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The Shawshank Redemption

For many film goers, the best film of 1994 was The Shawshank Redemption. a sweeping and emotionally charged epic that weaves multiple stories of corruption, friendship, survival, and loyalty and sets all these stories behind prison walls without ever making the story feel claustrophobic.

Based on a novel by Stephen King called "Rita Hayworth and the Shawshank Redemption", this is the story of Andy Dufrane (Tim Robbins), the vice president of a bank who is convicted of the murder of his wife and her lover, sentenced to two life sentences for each of his victims and, in 1947, is sent to Shawshank, a huge prison where Andy learns how to survive, make friends, and even make improvements to the facility, primarily through the use of his own brains and education and his friendship with another lifer in the facility named Red (Morgan Freeman).

Director and screenwriter Frank Darabont has created a textbook in cinematic storytelling here that is centered around a character who is not bathed in an angelic glow from the beginning. Our first glance at Andy sees him getting drunk and loading a gun with bullets, scenes that are juxtaposed with a prosecuting attorney (Jeffrey DeMunn) putting the final nails in Andy's coffin, as it were. It's not until Andy arrives in Shawshank and confronts Red about getting him that tiny little hammer that we know Andy is innocent. It is only a couple of months after his arrival in Shawshank that Andy actually begins planning his escape only no one realizes it.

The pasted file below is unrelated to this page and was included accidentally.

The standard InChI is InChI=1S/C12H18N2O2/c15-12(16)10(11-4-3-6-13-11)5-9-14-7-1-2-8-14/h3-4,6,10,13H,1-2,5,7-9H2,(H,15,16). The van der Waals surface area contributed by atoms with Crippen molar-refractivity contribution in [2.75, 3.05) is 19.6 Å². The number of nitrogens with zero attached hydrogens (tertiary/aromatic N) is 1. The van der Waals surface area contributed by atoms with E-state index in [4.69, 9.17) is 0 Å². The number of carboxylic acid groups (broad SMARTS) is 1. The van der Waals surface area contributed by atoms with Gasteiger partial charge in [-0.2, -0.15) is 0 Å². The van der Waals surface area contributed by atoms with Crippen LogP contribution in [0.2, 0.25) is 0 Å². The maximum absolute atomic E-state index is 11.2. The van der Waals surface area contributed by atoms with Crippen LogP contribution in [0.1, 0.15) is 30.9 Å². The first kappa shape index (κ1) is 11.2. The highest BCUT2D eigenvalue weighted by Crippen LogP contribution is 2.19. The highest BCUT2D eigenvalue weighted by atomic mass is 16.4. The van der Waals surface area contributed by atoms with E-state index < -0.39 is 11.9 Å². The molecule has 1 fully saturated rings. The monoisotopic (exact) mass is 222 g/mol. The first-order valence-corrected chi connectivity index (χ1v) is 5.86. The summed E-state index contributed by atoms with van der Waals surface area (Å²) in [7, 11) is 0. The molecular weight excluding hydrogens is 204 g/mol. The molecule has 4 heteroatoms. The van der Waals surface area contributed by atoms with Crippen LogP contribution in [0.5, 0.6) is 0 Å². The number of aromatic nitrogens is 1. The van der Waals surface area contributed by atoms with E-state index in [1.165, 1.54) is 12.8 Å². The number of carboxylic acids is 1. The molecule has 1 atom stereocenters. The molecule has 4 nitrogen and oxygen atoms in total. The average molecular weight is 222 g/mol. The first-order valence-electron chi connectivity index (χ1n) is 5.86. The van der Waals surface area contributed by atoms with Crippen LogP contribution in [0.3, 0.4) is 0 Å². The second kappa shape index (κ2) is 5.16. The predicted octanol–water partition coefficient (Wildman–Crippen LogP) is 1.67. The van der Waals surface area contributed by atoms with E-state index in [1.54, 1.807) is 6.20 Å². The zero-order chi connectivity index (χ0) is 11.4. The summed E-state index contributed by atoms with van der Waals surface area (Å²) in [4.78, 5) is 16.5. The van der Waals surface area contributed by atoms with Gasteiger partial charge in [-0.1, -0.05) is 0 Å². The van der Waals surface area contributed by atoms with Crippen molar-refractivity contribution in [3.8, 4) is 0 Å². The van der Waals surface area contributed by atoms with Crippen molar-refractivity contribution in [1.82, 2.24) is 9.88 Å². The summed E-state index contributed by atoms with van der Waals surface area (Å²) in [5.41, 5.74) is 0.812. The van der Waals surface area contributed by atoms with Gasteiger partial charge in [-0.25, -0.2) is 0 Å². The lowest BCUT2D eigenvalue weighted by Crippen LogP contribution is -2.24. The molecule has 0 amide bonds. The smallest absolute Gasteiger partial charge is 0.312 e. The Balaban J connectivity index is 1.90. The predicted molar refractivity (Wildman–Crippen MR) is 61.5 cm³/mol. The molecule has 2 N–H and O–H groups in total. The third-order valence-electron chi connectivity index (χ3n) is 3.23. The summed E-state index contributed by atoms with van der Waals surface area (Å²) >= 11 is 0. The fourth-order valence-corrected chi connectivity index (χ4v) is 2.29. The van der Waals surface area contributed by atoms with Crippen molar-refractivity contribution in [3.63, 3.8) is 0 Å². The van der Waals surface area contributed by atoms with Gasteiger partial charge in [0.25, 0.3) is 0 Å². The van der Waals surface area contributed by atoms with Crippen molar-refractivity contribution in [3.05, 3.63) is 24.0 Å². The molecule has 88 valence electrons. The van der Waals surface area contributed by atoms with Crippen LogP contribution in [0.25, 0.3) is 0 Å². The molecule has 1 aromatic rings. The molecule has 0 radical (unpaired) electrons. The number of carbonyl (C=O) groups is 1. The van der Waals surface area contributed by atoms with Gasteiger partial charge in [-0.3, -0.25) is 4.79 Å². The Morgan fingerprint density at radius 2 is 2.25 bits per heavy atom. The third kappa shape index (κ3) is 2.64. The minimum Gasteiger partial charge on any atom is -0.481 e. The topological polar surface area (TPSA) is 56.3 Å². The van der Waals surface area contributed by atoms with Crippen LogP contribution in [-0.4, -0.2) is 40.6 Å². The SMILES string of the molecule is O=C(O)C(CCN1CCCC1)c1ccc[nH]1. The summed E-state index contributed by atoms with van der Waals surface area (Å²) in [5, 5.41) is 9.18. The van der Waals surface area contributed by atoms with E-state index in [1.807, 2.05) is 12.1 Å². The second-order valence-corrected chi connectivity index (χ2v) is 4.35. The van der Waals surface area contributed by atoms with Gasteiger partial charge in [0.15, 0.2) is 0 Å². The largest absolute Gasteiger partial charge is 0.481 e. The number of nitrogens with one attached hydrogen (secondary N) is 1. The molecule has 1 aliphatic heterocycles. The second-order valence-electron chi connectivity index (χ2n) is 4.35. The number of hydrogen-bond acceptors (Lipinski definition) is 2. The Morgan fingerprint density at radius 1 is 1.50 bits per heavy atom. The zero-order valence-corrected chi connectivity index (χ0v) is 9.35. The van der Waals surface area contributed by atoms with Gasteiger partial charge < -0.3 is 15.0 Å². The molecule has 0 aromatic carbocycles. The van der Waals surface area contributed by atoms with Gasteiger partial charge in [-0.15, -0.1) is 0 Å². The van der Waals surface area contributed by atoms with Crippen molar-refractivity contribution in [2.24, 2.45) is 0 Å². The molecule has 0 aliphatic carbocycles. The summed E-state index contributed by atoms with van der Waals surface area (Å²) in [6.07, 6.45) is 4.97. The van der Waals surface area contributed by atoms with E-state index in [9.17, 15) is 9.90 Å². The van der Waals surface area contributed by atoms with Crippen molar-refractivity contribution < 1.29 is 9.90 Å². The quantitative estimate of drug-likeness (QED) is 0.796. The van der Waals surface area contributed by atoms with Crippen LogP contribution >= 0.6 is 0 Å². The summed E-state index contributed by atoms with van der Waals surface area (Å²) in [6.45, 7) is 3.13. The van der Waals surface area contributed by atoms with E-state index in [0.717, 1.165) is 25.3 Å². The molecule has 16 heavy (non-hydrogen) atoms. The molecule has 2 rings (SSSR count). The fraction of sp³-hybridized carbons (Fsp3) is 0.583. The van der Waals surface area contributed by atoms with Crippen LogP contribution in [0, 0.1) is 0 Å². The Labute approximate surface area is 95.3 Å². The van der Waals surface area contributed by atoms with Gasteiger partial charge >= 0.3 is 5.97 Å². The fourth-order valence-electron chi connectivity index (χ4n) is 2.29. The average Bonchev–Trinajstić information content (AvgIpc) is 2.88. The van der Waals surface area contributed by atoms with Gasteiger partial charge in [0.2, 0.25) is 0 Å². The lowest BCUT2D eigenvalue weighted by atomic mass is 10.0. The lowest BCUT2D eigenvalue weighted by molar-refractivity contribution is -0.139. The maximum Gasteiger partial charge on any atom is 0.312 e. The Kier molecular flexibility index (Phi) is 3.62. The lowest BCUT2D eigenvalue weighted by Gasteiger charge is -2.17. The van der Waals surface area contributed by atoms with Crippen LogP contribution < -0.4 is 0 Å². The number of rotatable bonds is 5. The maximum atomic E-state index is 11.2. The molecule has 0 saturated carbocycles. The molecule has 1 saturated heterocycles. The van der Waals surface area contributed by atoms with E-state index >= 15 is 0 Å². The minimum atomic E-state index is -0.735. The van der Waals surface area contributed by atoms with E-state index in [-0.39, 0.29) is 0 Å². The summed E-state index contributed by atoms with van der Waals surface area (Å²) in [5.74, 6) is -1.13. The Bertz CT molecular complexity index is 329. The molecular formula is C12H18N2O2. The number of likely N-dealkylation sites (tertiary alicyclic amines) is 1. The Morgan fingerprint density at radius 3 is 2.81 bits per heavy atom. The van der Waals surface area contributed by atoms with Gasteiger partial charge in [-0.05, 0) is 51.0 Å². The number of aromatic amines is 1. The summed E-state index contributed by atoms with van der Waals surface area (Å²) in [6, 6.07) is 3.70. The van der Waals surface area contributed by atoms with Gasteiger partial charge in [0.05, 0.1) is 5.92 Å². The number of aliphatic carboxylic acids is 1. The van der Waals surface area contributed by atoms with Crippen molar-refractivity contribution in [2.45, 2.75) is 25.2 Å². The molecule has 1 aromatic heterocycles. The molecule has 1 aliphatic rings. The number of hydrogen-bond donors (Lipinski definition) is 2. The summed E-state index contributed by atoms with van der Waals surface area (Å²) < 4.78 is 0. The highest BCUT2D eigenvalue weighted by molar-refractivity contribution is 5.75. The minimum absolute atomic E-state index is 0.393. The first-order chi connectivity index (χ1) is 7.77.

We don't realize it because Andy's exterior survival mode not only finds him a way out of the laundry room and as the right hand man to the warden (Bob Gunton). We can't help but wish for a way out for Andy as he begins to think of the men around him and how he can help and educate them as well. I love Andy's tireless pursuit of the state for funds to improve the prison library, beautifully climaxed by Andy broadcasting that operatic recording all over the prison yard and watching every single man in the place be mesmerized by it. We also get a look at the other side of Andy's situation with the heartbreaking subplot of Brooks (James Whitmore), a lifelong con who actually gets released and is absolutely terrified about it...a man who has spent so much of his life on the inside that being a free man is something he can't even conceive.

Darabont has spared nothing in bringing this sprawling epic to the screen, taking time to introduce us to all the characters who are a part of Andy's story, never forgetting that it's Andy's story and because of the way he tells the story, the viewer will only be satisfied with one conclusion to this story. Darabont gets some excellent performances from his cast...Tim Robbins is a perfect Andy, another character where that baby face of his works to such great advantage and Morgan Freeman's Oscar nominated work as Red is so good that you almost forget that Freeman is a much more intelligence screen presence than this character. Bob Gunton just drips evil as the warden as does Clancy Brown as the head corrections officer. William Sadler, Gil Bellows, and Mark Rolston also score in supporting roles. The film also deserves nods for cinematography, film editing, sound, and a lush musical score that serves the story effectively, but most of all, this film is a tribute to the artistry of Frank Darabont. A must for all cinema purists.